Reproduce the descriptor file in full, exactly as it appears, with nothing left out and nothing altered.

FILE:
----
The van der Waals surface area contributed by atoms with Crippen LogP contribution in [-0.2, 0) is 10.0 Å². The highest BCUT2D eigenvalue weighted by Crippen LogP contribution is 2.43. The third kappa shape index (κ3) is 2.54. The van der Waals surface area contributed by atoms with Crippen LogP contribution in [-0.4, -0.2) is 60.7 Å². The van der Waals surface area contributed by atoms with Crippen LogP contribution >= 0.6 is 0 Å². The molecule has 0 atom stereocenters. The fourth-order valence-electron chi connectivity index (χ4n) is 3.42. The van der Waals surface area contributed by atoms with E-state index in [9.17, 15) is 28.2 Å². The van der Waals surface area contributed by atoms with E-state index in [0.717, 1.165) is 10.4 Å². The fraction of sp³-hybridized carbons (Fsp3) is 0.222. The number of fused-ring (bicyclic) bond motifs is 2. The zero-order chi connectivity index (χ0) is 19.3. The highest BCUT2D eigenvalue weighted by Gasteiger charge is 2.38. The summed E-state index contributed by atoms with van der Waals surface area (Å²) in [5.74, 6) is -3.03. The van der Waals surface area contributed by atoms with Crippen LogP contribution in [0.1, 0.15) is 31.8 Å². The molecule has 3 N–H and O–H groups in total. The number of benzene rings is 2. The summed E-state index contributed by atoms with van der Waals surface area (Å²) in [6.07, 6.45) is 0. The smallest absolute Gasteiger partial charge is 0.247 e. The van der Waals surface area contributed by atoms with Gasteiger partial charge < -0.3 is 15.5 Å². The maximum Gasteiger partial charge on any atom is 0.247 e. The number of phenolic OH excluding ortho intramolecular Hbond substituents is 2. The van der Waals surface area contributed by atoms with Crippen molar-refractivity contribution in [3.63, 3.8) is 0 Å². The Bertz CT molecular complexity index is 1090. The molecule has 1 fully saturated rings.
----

The van der Waals surface area contributed by atoms with Crippen LogP contribution in [-0.2, 0) is 10.0 Å². The highest BCUT2D eigenvalue weighted by Crippen LogP contribution is 2.43. The third kappa shape index (κ3) is 2.54. The van der Waals surface area contributed by atoms with Crippen LogP contribution in [-0.4, -0.2) is 60.7 Å². The van der Waals surface area contributed by atoms with Crippen LogP contribution >= 0.6 is 0 Å². The molecule has 0 atom stereocenters. The fourth-order valence-electron chi connectivity index (χ4n) is 3.42. The van der Waals surface area contributed by atoms with E-state index in [9.17, 15) is 28.2 Å². The van der Waals surface area contributed by atoms with E-state index in [0.717, 1.165) is 10.4 Å². The fraction of sp³-hybridized carbons (Fsp3) is 0.222. The number of fused-ring (bicyclic) bond motifs is 2. The zero-order chi connectivity index (χ0) is 19.3. The highest BCUT2D eigenvalue weighted by Gasteiger charge is 2.38. The summed E-state index contributed by atoms with van der Waals surface area (Å²) in [5.74, 6) is -3.03. The van der Waals surface area contributed by atoms with Crippen LogP contribution in [0.1, 0.15) is 31.8 Å². The molecule has 3 N–H and O–H groups in total. The number of benzene rings is 2. The summed E-state index contributed by atoms with van der Waals surface area (Å²) in [6.07, 6.45) is 0. The smallest absolute Gasteiger partial charge is 0.247 e. The van der Waals surface area contributed by atoms with Gasteiger partial charge < -0.3 is 15.5 Å². The maximum Gasteiger partial charge on any atom is 0.247 e. The number of phenolic OH excluding ortho intramolecular Hbond substituents is 2. The van der Waals surface area contributed by atoms with Crippen molar-refractivity contribution in [3.63, 3.8) is 0 Å². The Bertz CT molecular complexity index is 1090. The molecule has 1 fully saturated rings.